Arts and Entertainment
Mr. Nobody Proves It Is A Film For Somebody
With Jared Leto in the spotlight since winning an Oscar for Best Supporting Actor, we take a look at his previous film before his role in Dallas Buyer’s Club.
Written and directed by Jaco Van Dormael, Mr. Nobody is an experimental and thought-provoking piece of art. In this sci-fi romance, Jared Leto portrays the life of 34-year-old Nemo Nobody, as well as his older 118-year-old self as the last mortal living in an immortal future.
“We cannot go back that’s why its hard to choose. You have to make the right choice,” Nemo narrates while he is being forced to choose which parent he will stay with after their decision to separate. “As long as you don’t choose, everything remains possible.”
The film skips forward and backward through time as we journey through his various stages of life and learn about the man stuck in tragedy and what his life would be with every different choice.
With little segments executed as an info show, Nemo discusses physical and metaphysical concepts such as string theory, feeling completely expository but still entertaining.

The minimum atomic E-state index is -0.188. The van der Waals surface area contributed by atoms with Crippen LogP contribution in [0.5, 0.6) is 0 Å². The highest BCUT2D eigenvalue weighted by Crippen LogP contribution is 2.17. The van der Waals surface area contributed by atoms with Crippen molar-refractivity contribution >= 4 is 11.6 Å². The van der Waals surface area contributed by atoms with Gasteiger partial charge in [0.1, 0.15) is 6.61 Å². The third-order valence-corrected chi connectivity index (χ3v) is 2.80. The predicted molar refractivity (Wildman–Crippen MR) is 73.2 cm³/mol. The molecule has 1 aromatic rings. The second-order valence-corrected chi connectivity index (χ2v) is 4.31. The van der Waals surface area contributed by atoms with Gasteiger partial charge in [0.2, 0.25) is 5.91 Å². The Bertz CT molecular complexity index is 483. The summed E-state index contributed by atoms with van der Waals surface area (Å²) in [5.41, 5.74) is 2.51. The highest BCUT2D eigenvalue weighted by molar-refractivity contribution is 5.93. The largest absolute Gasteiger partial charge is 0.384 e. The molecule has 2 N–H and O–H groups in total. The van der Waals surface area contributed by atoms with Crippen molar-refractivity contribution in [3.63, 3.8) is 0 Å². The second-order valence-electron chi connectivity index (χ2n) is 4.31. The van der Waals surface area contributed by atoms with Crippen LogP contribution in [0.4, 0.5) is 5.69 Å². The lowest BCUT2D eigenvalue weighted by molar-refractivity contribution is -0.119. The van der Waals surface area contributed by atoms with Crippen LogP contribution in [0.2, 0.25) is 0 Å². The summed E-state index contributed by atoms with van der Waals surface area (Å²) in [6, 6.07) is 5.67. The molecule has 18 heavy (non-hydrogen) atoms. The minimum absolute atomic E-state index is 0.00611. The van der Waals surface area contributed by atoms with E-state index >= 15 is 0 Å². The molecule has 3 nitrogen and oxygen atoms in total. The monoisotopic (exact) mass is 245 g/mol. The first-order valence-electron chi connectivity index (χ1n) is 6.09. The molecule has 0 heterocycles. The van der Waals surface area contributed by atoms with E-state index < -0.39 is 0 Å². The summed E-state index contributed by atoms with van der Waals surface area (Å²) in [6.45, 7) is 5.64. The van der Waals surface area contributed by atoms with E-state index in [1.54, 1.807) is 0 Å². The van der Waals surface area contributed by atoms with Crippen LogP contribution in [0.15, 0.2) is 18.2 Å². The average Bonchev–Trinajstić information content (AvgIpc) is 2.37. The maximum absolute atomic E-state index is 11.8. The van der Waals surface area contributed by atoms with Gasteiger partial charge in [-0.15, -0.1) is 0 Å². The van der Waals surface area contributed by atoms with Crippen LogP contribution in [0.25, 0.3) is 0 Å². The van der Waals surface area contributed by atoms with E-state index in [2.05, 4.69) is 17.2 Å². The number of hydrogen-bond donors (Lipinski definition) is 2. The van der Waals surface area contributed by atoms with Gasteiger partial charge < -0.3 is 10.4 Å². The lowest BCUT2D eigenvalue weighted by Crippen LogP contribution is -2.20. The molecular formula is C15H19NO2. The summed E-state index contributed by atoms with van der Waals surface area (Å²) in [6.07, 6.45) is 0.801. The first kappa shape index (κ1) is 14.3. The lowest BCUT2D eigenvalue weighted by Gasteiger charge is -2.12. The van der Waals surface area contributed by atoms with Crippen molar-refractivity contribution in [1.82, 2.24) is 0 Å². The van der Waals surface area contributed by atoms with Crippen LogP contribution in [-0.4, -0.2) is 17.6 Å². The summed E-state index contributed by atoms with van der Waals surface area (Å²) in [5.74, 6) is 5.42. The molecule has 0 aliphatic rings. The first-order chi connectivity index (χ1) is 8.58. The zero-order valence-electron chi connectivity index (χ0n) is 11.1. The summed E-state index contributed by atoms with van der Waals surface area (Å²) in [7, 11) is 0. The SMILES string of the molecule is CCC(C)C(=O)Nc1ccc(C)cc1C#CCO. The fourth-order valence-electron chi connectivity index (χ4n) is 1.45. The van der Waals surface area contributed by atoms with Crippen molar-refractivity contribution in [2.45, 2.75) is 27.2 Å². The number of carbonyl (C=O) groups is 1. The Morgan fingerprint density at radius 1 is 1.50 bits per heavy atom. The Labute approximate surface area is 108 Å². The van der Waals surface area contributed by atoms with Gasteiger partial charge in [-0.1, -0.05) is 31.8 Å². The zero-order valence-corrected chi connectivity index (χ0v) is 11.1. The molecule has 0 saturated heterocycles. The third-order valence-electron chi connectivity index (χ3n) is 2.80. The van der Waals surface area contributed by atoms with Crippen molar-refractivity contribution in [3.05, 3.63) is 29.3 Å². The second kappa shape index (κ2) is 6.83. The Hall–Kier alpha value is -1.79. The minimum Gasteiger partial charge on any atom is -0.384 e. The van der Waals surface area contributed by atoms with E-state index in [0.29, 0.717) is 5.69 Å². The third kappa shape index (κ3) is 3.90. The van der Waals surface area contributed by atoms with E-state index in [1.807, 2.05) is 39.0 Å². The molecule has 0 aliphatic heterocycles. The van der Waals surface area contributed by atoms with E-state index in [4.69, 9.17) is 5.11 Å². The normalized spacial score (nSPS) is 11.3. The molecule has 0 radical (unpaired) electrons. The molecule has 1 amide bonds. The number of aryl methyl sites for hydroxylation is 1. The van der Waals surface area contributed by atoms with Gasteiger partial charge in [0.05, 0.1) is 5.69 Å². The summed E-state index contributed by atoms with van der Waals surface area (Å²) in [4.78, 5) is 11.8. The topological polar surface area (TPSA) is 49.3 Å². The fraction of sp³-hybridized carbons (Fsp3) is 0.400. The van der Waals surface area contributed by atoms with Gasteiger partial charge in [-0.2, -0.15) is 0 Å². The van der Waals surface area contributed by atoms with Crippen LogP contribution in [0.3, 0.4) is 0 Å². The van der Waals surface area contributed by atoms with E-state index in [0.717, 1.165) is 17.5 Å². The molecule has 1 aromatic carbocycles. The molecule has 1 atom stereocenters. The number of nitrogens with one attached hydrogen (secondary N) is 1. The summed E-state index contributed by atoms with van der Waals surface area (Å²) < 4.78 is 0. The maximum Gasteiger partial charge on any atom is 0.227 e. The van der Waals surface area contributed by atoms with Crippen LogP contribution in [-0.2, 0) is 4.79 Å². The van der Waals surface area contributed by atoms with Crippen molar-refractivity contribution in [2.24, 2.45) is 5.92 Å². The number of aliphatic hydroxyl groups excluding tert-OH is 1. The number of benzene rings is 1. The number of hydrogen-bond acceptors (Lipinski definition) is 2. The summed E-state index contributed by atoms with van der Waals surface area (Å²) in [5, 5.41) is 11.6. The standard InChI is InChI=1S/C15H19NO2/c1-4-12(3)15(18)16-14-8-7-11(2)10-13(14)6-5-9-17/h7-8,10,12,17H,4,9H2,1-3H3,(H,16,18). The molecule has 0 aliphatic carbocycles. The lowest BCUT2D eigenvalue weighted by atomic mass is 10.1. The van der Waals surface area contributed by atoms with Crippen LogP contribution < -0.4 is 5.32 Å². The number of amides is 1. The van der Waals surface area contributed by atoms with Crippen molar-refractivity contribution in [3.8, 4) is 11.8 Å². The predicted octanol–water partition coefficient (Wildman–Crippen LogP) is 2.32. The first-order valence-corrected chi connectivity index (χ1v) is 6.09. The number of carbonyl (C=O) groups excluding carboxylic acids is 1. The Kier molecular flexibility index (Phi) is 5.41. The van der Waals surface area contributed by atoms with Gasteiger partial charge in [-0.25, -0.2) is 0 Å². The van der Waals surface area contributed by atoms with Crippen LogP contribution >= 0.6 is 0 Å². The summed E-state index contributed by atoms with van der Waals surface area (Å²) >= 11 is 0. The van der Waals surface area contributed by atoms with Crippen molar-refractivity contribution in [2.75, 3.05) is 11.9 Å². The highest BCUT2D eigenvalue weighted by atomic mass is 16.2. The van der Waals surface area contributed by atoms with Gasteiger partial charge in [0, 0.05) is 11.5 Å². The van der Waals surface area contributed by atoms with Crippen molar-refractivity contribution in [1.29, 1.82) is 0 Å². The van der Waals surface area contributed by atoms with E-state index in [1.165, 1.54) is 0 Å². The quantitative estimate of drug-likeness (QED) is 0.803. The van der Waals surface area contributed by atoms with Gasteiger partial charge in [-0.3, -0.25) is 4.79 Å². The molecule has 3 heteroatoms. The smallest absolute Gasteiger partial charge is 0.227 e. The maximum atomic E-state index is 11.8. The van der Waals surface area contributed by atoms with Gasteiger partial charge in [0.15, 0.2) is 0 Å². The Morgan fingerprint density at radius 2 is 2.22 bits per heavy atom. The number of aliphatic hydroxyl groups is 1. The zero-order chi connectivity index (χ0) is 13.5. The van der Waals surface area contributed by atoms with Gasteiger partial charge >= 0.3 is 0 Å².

Mr. Nobody’s stories become irritating as they are contradicting and leave you more confused than you were with the prior scene. “I don’t get it,” the reporter tells Nemo in frustration. “Did Elise die or didn’t she? You can’t have had children and not had them.” It helps to have the journalist expressing the same thoughts the audience is feeling.
It’s a beautiful film—the specific choice of music and colors in every frame leaves you in awe. With three love stories, taking place within different ‘dimensions’ we see Nemo’s life with Anna, Elise, and Jean. The wives are dressed in certain colors as they each have a different effect in his life.
Diane Kruger and Sarah Polley’s performances are far from a bore. Along with the rest of the cast, the film sets out to have an all-around decent performance minus the on and off again british accents from several of the actors.
Full of flaws and beauty, Mr. Nobody is well worth the two-and-a-half hours of Jaco Van Dormael’s vision about the nature of love, life, chance, time and death.
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